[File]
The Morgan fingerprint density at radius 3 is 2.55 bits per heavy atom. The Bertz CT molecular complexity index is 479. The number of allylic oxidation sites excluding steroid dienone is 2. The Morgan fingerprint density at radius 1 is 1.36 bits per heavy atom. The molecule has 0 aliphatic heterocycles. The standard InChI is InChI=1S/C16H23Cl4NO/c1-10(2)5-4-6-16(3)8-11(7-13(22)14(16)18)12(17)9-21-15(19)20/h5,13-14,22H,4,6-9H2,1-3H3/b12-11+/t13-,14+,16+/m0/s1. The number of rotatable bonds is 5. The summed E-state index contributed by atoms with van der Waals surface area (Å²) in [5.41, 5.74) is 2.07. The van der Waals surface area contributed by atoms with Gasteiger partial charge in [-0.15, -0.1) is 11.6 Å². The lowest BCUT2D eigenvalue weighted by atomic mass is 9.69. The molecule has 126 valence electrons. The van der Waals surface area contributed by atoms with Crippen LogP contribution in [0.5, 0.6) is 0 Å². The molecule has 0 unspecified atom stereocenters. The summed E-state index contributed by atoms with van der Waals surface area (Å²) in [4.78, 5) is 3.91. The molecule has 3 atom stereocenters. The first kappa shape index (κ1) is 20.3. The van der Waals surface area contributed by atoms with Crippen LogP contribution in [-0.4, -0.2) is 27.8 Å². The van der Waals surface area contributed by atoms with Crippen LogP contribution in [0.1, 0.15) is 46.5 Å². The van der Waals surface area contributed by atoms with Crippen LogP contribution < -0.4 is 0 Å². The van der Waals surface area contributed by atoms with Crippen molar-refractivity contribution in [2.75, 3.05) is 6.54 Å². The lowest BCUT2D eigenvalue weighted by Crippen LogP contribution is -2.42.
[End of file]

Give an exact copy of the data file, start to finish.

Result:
The Morgan fingerprint density at radius 3 is 2.55 bits per heavy atom. The Bertz CT molecular complexity index is 479. The number of allylic oxidation sites excluding steroid dienone is 2. The Morgan fingerprint density at radius 1 is 1.36 bits per heavy atom. The molecule has 0 aliphatic heterocycles. The standard InChI is InChI=1S/C16H23Cl4NO/c1-10(2)5-4-6-16(3)8-11(7-13(22)14(16)18)12(17)9-21-15(19)20/h5,13-14,22H,4,6-9H2,1-3H3/b12-11+/t13-,14+,16+/m0/s1. The number of rotatable bonds is 5. The summed E-state index contributed by atoms with van der Waals surface area (Å²) in [5.41, 5.74) is 2.07. The van der Waals surface area contributed by atoms with Gasteiger partial charge in [-0.15, -0.1) is 11.6 Å². The lowest BCUT2D eigenvalue weighted by atomic mass is 9.69. The molecule has 126 valence electrons. The van der Waals surface area contributed by atoms with Crippen LogP contribution in [0.5, 0.6) is 0 Å². The molecule has 0 unspecified atom stereocenters. The summed E-state index contributed by atoms with van der Waals surface area (Å²) in [4.78, 5) is 3.91. The molecule has 3 atom stereocenters. The first kappa shape index (κ1) is 20.3. The van der Waals surface area contributed by atoms with Crippen LogP contribution in [-0.4, -0.2) is 27.8 Å². The van der Waals surface area contributed by atoms with Crippen LogP contribution in [0.1, 0.15) is 46.5 Å². The van der Waals surface area contributed by atoms with Crippen LogP contribution < -0.4 is 0 Å². The van der Waals surface area contributed by atoms with Crippen molar-refractivity contribution in [2.75, 3.05) is 6.54 Å². The lowest BCUT2D eigenvalue weighted by Crippen LogP contribution is -2.42.